It is no longer a secret to anyone that the fate of the Libyan presidential elections and the final list of candidates are still vague, between legal controversy and political differences.
Perhaps doubts about the possibility of completing the electoral process have become somewhat large, in light of the deep division within Libyan society and the rejection of the candidates.
The most prominent obstacles
However, the biggest dilemma lies in the law on the basis of which it will be implemented. While the Speaker of Parliament and the current candidate, Aguila Saleh, repeatedly stressed that there is no room to amend the electoral law in Libya, he stressed that the law was not drafted in favor of certain people.
On the other hand, the fragile security situation in the country remains another crisis, amid the militias’ escape, especially after the electoral process witnessed several incidents. On November 29, the Libyan government announced that unknown persons attacked the Court of First Instance in Sabha, in the south of the country, which prevented it from convening for consideration. In an appeal submitted by Saif Al-Islam Gaddafi, against the decision to prevent him from running in the presidential elections, until the court approved Gaddafi’s candidacy.
Voters also complained on social media that people withdrew their electoral cards, which fueled suspicions of fraud.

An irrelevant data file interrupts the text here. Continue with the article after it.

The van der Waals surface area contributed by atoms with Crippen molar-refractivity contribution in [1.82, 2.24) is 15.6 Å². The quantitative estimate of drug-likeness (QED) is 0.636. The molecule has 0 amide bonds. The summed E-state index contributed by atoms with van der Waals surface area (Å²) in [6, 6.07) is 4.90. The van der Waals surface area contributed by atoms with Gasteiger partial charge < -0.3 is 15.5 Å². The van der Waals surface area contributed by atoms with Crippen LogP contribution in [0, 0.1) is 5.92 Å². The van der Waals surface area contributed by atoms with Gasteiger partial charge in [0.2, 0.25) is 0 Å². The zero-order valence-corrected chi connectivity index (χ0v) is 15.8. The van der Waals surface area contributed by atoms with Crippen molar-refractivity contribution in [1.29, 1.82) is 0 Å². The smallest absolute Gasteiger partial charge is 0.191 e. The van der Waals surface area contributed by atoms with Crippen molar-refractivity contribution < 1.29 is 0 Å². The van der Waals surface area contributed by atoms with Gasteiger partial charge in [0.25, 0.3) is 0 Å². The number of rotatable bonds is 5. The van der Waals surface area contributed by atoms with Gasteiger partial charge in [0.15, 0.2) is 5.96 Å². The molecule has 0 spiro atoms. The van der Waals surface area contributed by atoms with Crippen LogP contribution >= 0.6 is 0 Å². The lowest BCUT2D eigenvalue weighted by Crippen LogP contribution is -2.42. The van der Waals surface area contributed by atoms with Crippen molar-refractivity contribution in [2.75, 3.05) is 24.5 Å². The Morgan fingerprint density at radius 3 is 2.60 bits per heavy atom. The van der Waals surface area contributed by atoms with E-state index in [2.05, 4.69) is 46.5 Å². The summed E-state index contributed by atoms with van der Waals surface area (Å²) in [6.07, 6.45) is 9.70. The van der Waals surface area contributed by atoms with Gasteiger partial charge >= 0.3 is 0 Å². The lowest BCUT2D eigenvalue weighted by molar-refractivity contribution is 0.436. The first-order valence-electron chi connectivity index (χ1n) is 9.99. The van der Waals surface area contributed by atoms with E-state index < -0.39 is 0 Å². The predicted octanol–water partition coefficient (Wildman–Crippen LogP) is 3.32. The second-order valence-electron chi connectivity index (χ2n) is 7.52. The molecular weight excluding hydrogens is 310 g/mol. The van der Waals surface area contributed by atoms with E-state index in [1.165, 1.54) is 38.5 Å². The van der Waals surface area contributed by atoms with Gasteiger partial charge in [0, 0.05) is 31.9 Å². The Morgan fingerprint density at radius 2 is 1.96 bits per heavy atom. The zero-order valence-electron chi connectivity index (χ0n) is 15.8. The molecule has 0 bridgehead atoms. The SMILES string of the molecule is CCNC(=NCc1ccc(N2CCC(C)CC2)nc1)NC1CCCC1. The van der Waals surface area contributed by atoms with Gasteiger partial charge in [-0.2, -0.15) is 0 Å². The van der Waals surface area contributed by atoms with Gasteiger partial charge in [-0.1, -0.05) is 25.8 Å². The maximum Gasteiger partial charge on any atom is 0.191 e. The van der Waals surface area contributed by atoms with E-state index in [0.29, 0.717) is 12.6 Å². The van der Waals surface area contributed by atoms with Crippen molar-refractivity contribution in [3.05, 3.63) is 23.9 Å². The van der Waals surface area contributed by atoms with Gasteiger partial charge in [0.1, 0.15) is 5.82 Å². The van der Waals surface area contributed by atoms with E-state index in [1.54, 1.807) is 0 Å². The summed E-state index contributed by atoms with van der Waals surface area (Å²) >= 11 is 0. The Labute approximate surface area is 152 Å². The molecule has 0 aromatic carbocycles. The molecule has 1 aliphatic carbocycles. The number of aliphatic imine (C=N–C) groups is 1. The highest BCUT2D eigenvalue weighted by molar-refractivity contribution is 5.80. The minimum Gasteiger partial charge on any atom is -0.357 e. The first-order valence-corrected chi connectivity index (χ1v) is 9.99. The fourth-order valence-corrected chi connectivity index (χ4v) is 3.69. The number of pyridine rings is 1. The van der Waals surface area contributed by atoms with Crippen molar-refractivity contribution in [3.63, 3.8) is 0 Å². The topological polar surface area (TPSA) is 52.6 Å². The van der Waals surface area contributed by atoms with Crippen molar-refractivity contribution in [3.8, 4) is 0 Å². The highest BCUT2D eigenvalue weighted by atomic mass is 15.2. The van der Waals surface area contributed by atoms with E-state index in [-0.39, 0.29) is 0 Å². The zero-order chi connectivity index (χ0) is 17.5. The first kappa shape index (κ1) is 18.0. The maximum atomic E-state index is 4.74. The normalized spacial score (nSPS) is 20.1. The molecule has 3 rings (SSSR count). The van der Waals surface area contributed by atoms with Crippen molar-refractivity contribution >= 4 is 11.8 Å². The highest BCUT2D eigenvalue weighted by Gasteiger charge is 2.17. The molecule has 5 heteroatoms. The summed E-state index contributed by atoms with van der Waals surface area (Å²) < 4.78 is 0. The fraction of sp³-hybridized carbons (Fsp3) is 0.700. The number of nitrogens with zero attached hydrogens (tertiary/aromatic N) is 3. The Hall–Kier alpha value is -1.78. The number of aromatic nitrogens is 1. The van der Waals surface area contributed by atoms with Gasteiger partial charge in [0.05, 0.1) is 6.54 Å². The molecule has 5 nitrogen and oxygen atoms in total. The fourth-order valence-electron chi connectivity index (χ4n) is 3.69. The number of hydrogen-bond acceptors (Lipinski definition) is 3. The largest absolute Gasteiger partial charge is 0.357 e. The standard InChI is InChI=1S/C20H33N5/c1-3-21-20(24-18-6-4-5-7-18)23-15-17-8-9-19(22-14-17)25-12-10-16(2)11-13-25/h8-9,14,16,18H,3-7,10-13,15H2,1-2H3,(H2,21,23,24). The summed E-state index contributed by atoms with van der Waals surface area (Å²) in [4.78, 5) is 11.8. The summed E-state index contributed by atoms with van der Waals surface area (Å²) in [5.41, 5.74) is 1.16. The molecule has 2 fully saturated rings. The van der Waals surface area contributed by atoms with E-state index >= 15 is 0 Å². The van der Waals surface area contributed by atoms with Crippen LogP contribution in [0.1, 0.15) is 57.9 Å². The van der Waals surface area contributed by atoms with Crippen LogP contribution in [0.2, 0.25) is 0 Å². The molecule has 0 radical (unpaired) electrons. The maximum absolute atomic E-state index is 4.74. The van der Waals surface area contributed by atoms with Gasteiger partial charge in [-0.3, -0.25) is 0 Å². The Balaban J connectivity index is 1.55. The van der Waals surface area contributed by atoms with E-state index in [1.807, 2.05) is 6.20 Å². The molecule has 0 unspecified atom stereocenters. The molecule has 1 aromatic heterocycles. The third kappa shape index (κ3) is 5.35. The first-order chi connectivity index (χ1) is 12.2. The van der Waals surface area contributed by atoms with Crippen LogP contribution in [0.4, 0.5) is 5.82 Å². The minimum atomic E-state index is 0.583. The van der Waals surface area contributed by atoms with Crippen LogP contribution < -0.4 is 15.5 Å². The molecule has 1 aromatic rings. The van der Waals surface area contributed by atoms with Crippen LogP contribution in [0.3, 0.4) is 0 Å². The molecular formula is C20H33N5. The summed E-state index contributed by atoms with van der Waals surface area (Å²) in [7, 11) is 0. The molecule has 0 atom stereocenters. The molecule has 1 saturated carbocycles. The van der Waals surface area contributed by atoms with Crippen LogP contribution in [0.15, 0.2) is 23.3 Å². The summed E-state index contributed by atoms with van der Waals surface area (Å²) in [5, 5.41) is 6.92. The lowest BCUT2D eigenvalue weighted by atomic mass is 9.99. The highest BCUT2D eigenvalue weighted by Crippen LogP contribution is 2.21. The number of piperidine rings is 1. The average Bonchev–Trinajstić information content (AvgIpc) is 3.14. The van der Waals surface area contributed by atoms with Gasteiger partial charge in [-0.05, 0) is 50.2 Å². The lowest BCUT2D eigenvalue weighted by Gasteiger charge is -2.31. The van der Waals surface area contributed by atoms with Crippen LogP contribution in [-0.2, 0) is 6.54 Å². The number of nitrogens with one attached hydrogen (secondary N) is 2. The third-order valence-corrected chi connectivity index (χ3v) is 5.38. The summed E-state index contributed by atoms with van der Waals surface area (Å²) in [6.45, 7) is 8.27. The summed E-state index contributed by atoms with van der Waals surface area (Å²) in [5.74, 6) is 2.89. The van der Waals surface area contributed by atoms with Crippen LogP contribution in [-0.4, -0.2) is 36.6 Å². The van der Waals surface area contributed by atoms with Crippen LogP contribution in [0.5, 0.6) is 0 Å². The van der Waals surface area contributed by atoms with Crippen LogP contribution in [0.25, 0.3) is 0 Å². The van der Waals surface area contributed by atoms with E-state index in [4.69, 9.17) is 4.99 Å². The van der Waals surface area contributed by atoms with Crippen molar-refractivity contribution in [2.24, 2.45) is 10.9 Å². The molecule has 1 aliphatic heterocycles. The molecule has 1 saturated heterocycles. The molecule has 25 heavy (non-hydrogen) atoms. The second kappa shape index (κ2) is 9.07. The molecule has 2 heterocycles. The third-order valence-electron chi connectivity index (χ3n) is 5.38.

Other centers also witnessed the theft of more than 2,300 electoral cards from 5 polling stations at the hands of gunmen in the west of the country, including Tripoli.
As for the dilemma of the candidates, there is a controversy over some of the names running for the presidency, including Saif al-Islam Gaddafi, who some Libyans see in his return as a revival of the Jamahiriya and the legacy of his father, according to a report by Agence France-Presse.
Meanwhile, Abdul Hamid al-Dabaiba’s candidacy aroused widespread objections, as his candidacy violated what he pledged in the roadmap for the transitional period.
For its part, other political parties from the West strongly rejected the participation of Khalifa Haftar in the elections and escalated the tone of the threat, which seems to have confused the work of the judiciary and the commission.
Fears of a new conflict in Libya after the presidential elections
In addition, the most prominent candidates, the war of appeals that each side resorted to to exclude the other from its path to the seat of government, and the campaign to question the decisions of the appeals committees made the postponement of the announcement of the final lists of candidates a fait accompli.
It is noteworthy that Libyans are scheduled to go to the polls on December 24 to choose a president, in a station that is considered a continuation of a political process sponsored by the United Nations, and aims to put an end to a decade of chaos in the country after the fall of Muammar Gaddafi’s regime in 2011.